Illinoisans will be asked to cast a yes or no vote on adding language to the state Constitution. The referendum would add the provision that that collective bargaining is fundamentally necessary to protect the economic welfare and safety of all workers in the public and private sectors. If approved by voters in November, the amendment would prohibit laws that interfere with, negate, or diminish collective bargaining agreements, including agreements that require union membership as a condition of employment.
Proponents in organized labor argue that the amendment, better known as the Workers’ Rights Amendment, would boost incomes and improve working conditions for workers, as well as better the state’s economy. However, those that oppose the measure claim that it gives too much power to organized labor and that it will lead to higher taxes in Illinois.
In order to adopt the change to the Illinois Constitution, 60% of people voting on the question or a simple majority of all votes cost in the election would have to be in support of the amendment.
Special Session Unlikely to Occur
Despite many public statements urging a special session, it is unlikely the legislature will convene prior to the scheduled Veto session which will occur in November. There were many lawmakers calling for the General Assembly to reconvene prior to the November election to address topics they felt were urgent. Instead of reconvening, the House Democrats appointed special working groups regarding mental health, reproductive health policy, firearm safety and reform and a working group on social media and online extremism. Membership of the groups was limited to only House Democrats.
A group of Republicans had previously urged a special session to be called to deal with the state’s remaining unemployment debt, which remains at $1.8 billion and costs taxpayers continued interest.
New Rule Closes Loophole on FOID Card
Illinois State Police moved forward with an emergency rule to allow for broader use of “clear and present danger” reports — aimed at barring applicants from receiving a firearm owner’s identification card or revoking a current card for those who exhibit violent or suicidal behavior. The new emergency rule is designed to allow State Police to consider a larger range of information in the definition of clear and present danger and clarify the agency’s authority to use the reports. Governor Pritzker said the rule change will allow State Police to “see a fuller picture of an applicant’s history and keep the people of Illinois safe from those who should not be in possession of firearms.”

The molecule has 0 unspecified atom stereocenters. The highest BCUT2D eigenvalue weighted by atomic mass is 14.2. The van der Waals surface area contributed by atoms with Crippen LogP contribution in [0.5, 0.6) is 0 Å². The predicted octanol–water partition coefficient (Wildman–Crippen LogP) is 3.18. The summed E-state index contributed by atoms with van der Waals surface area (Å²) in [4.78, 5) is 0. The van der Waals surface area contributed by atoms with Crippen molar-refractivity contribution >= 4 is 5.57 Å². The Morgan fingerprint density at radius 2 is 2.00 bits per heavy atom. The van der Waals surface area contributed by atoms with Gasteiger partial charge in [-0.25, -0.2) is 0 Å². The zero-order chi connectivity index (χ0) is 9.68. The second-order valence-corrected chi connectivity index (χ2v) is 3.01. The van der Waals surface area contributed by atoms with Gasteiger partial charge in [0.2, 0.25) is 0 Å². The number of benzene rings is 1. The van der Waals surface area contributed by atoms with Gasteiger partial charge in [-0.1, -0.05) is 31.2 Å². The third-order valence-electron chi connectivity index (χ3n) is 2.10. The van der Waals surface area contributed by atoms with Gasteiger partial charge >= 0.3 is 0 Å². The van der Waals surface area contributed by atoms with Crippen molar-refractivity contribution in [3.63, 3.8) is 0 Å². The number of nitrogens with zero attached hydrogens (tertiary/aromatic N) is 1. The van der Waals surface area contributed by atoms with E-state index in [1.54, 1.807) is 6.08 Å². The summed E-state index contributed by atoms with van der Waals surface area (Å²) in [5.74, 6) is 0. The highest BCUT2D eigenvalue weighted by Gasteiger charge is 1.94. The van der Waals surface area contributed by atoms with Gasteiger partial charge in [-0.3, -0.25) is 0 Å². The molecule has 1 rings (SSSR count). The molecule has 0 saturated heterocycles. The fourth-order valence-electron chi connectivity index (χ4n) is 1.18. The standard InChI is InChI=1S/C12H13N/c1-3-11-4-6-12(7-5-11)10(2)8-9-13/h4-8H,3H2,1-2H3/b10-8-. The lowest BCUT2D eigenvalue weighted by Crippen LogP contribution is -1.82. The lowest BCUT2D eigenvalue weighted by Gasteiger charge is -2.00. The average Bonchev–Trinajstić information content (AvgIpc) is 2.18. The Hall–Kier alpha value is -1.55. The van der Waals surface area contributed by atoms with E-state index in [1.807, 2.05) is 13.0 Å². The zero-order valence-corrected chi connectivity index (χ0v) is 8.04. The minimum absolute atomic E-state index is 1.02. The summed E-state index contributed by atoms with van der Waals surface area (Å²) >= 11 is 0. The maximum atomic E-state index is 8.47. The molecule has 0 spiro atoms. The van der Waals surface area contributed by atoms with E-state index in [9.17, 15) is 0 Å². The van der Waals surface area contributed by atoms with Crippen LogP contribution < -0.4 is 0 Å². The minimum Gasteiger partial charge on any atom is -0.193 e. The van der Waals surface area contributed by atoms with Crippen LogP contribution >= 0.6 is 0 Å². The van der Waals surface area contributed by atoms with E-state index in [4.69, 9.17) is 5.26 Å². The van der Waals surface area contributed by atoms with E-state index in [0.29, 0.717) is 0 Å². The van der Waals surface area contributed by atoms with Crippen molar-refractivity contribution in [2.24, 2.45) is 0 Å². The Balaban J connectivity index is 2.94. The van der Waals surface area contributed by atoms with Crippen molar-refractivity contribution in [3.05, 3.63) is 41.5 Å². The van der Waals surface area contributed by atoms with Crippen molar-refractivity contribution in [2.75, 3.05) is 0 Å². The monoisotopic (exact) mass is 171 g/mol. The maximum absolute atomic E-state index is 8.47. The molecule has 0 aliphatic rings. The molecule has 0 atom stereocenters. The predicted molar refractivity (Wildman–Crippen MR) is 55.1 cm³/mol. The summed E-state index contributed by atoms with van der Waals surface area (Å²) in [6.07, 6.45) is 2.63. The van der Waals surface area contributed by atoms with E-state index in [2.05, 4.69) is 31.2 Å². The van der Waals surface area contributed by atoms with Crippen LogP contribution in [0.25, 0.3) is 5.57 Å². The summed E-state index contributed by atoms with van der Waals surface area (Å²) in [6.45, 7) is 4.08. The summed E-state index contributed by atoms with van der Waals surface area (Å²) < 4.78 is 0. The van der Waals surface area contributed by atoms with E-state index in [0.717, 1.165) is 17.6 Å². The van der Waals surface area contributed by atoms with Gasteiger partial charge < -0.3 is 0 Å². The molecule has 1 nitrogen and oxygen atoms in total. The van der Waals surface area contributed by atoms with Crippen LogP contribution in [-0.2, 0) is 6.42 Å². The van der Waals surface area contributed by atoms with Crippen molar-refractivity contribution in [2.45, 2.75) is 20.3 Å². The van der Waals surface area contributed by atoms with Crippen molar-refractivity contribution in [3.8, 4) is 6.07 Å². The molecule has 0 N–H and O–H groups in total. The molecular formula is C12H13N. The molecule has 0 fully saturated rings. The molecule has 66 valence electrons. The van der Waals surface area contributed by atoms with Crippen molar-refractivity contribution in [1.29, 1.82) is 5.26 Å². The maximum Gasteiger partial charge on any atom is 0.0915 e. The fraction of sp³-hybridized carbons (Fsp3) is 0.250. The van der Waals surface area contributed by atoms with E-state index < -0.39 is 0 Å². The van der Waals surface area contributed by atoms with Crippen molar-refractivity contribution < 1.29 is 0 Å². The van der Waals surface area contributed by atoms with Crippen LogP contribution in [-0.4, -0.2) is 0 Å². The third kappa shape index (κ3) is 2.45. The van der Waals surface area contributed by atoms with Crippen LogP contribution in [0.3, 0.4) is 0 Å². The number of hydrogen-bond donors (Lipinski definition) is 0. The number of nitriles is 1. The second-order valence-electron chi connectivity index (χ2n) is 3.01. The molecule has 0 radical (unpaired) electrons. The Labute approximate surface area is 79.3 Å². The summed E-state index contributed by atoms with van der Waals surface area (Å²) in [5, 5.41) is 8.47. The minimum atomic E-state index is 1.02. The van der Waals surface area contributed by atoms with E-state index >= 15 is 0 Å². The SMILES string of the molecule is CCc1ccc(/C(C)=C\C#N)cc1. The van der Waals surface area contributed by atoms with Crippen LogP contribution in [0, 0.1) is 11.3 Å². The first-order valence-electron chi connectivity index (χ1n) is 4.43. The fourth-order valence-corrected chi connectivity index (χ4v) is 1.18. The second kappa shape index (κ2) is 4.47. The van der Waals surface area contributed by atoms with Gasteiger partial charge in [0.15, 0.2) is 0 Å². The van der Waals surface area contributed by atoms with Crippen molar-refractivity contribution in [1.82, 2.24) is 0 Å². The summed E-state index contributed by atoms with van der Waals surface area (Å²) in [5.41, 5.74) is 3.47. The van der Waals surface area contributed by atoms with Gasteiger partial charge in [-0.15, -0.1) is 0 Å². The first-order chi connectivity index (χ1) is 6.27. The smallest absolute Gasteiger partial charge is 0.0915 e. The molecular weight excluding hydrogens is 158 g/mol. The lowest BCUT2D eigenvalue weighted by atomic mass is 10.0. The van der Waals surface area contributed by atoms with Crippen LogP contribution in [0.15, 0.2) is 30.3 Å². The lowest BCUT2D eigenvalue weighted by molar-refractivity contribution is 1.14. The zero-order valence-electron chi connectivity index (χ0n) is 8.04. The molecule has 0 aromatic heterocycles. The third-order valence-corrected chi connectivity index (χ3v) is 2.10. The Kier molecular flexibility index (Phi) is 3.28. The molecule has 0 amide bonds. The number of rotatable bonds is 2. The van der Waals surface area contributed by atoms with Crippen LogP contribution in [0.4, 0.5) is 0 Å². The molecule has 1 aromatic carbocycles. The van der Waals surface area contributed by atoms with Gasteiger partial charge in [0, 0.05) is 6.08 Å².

Illinois State Police Conduct Enforcement Blitz to Reduce Gun Violence
The Illinois State Police announced they seized guns from more than 1,000 people with revoked Firearms Owner’s Identification cards in an effort to curb gun violence. From mid-June through the end of July, Illinois State Police said they conducted 201 statewide details to remove firearms from people who have had their FOID cards revoked for felony convictions or threatening actions. Illinois State Police Director Brendan Kelly said out of more than 1,716 FOID compliance checks from June 16 to July 31, 1,014 people in Illinois were brought into compliance, surrendering their FOID cards and transferring their firearms out of their possession. State police also said 33 departments have applied for $2 million in grants to step up FOID card enforcement.